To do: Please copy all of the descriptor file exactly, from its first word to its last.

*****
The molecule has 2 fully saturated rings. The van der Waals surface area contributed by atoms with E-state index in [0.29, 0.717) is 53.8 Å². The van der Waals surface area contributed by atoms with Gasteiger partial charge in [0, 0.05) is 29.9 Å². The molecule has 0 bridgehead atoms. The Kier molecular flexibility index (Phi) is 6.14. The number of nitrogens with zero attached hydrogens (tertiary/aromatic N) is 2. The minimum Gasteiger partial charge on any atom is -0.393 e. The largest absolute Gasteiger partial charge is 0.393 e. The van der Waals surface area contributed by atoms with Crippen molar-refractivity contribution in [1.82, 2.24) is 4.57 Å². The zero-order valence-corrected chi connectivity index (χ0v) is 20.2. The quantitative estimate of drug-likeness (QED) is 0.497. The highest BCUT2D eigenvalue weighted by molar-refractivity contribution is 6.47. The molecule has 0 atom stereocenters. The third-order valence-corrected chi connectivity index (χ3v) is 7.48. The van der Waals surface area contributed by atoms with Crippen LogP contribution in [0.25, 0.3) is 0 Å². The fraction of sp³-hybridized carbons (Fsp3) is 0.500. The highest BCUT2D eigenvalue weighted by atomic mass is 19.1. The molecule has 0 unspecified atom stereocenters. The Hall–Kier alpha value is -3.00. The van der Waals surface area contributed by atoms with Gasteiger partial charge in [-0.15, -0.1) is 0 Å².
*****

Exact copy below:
The molecule has 2 fully saturated rings. The van der Waals surface area contributed by atoms with E-state index in [0.29, 0.717) is 53.8 Å². The van der Waals surface area contributed by atoms with Gasteiger partial charge in [0, 0.05) is 29.9 Å². The molecule has 0 bridgehead atoms. The Kier molecular flexibility index (Phi) is 6.14. The number of nitrogens with zero attached hydrogens (tertiary/aromatic N) is 2. The minimum Gasteiger partial charge on any atom is -0.393 e. The largest absolute Gasteiger partial charge is 0.393 e. The van der Waals surface area contributed by atoms with Crippen molar-refractivity contribution in [1.82, 2.24) is 4.57 Å². The zero-order valence-corrected chi connectivity index (χ0v) is 20.2. The quantitative estimate of drug-likeness (QED) is 0.497. The highest BCUT2D eigenvalue weighted by molar-refractivity contribution is 6.47. The molecule has 0 atom stereocenters. The third-order valence-corrected chi connectivity index (χ3v) is 7.48. The van der Waals surface area contributed by atoms with Crippen LogP contribution in [0.25, 0.3) is 0 Å². The fraction of sp³-hybridized carbons (Fsp3) is 0.500. The highest BCUT2D eigenvalue weighted by atomic mass is 19.1. The molecule has 0 unspecified atom stereocenters. The Hall–Kier alpha value is -3.00. The van der Waals surface area contributed by atoms with Gasteiger partial charge in [-0.15, -0.1) is 0 Å².